Winemaking (rec.crafts.winemaking) Discussion of the process, recipes, tips, techniques and general exchange of lore on the process, methods and history of wine making. Includes traditional grape wines, sparkling wines & champagnes.

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  #1 (permalink)   Report Post  
Old 29-12-2003, 03:46 AM
Rick Vanderwal
 
Posts: n/a
Default raspberry wine advice

Tonight I just pressed two gallons of pure raspberry juice from the 18 or so
pounds I had frozen from my bushes this summer.

I've read a number of recipes...and I guess I'd like some advice as to what
to do....

1. Use the two gallons to make two gallons of really rich wine?
2. Dilute it to make a larger quanitity, but less acidic wine? And if
so, how much water should I add for dilution? Could I add double the
water, to bring the total to four gallons? or even five? But would that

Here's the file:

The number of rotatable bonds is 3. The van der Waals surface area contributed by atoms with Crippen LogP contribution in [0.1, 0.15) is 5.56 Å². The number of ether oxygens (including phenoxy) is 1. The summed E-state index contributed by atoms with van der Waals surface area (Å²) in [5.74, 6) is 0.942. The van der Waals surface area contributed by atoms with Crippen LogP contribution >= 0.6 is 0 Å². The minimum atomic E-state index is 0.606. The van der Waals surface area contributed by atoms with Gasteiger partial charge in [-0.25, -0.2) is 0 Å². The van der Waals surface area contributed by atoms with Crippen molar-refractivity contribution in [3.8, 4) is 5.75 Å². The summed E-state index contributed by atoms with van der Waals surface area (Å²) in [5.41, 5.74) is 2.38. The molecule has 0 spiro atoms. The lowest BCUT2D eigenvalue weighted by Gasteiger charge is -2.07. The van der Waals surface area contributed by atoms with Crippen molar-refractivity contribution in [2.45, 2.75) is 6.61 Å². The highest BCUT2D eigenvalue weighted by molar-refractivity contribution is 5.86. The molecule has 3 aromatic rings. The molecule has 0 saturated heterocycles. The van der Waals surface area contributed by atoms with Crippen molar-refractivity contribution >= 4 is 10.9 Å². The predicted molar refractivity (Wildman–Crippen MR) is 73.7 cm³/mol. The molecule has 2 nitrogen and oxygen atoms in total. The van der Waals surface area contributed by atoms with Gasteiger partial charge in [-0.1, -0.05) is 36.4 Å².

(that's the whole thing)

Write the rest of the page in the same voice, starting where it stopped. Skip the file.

water it down too much?
3. Buy a can of Oregon pure seedless raspberry puree and add it to what I
have and bring the total to five gallons for lots of flavourful wine?

I have the juice sitting in the garage in a closed bucket, so i'd love to
act on it quickly. The temperature is 40 degrees so it should hold for a
day or two. Any advice would be greatly appreciated! Thanks! You guys
and gals are always a lot of help!!!

Sincerely, Rick Vanderwal
Fremont, Michigan




  #2 (permalink)   Report Post  
Old 29-12-2003, 12:55 PM
Ben Rotter
 
Posts: n/a
Default raspberry wine advice

Rick Vanderwal wrote:

1. Use the two gallons to make two gallons of really rich wine?


Being an advocate of 100% juice wines I'd say go for it! But *as long
as* you can produce a balanced wine from that juice. I would recommend